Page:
COMPUTEX — Our initial description of Thermaltake's Level 10 may not have been the most flattering. While it does look a little like a school lunch tray, the BMW-designed PC enclosure has more in common with a sports car engine cover or some sort of sci-fi skyscraper. And at Computex last week, Thermaltake let us open it up to see how components actually fit inside.
The motherboard, power supply, and optical drive covers all rotate outward on hinges, with most of the cabling running at the back. That gives a surprisingly clean look to the Level 10's guts even with a working PC mounted inside. As neat as they look, however, the covers feel a tad flimsy, and we had trouble getting the optical drive cover back on after taking it off.
Hard drives mount in special little trays with rounded hoods, and they clip into the side of the case. (See the image gallery below for shots of the mounting mechanism.) A light comes on at the front of the 3.5" bay when a drive is plugged in. The design should make hot-swapping relatively straightforward, although here, too, the prototype didn't let us—or the Thermaltake rep—put things back together particularly easily.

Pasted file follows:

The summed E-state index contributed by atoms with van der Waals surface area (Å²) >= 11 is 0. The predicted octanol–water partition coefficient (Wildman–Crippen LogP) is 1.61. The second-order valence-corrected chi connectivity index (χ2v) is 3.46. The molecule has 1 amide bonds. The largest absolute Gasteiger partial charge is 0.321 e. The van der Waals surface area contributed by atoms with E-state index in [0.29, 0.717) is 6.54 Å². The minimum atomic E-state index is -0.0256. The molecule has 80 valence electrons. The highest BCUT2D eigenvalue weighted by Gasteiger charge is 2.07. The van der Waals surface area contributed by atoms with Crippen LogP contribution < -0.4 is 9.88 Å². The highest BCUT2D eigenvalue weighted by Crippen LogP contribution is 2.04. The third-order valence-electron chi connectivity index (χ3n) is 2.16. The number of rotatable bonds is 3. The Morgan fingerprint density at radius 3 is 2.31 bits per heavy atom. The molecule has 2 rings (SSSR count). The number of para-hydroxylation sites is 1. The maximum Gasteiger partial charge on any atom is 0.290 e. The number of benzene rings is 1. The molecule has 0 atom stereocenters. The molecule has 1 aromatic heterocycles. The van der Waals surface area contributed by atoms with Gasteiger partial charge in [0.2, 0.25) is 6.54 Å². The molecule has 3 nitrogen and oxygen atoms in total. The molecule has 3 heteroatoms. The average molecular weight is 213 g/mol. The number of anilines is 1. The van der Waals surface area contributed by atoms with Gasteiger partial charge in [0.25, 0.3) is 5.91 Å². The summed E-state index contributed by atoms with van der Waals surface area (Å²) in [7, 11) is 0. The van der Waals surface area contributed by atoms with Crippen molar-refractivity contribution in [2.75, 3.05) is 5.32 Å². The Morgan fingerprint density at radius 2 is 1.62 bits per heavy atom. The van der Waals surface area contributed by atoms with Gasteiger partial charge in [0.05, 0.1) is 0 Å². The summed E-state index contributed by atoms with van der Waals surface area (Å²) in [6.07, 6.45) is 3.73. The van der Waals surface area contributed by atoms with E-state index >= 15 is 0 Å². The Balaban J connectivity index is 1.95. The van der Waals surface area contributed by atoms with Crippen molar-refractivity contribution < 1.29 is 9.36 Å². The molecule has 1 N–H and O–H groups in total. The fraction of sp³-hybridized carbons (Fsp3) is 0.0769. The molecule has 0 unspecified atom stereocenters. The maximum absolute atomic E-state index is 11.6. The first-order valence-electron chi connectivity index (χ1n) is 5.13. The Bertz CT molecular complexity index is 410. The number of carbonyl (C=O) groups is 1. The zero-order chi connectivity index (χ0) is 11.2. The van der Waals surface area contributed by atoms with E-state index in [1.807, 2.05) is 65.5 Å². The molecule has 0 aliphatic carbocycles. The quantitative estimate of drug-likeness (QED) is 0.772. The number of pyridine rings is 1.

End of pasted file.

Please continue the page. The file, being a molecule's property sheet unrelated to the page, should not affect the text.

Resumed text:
Thermaltake plans to start shipping the Level 10 in late August or early September. Availability will follow "by October." Without a power supply, this puppy should set you back a cool $699.
|Asus brightens up its Z170 Pro Gaming mobo with Aura RGB LEDs||8|
|iPad sales stabilize in Apple's fiscal 2016 third quarter||38|
|Seagate Nytro family now includes a 2TB M.2 SSD||12|
|Crucial fills out MX300 SSDs with 275GB, 525GB, and 1TB models||24|
|Nvidia and AMD ease 360-degree video production with new APIs||17|
|AMD FireRender is now the open-source Radeon ProRender||9|
|AMD Radeon Pro graphics cards bring Polaris to content pros||54|
|Radeon Pro Solid State Graphics keeps big data close to the GPU||91|
|Pascal powers up pro graphics with Nvidia's new Quadros||33|
|Now you can install Crysis directly on the video card!||+52|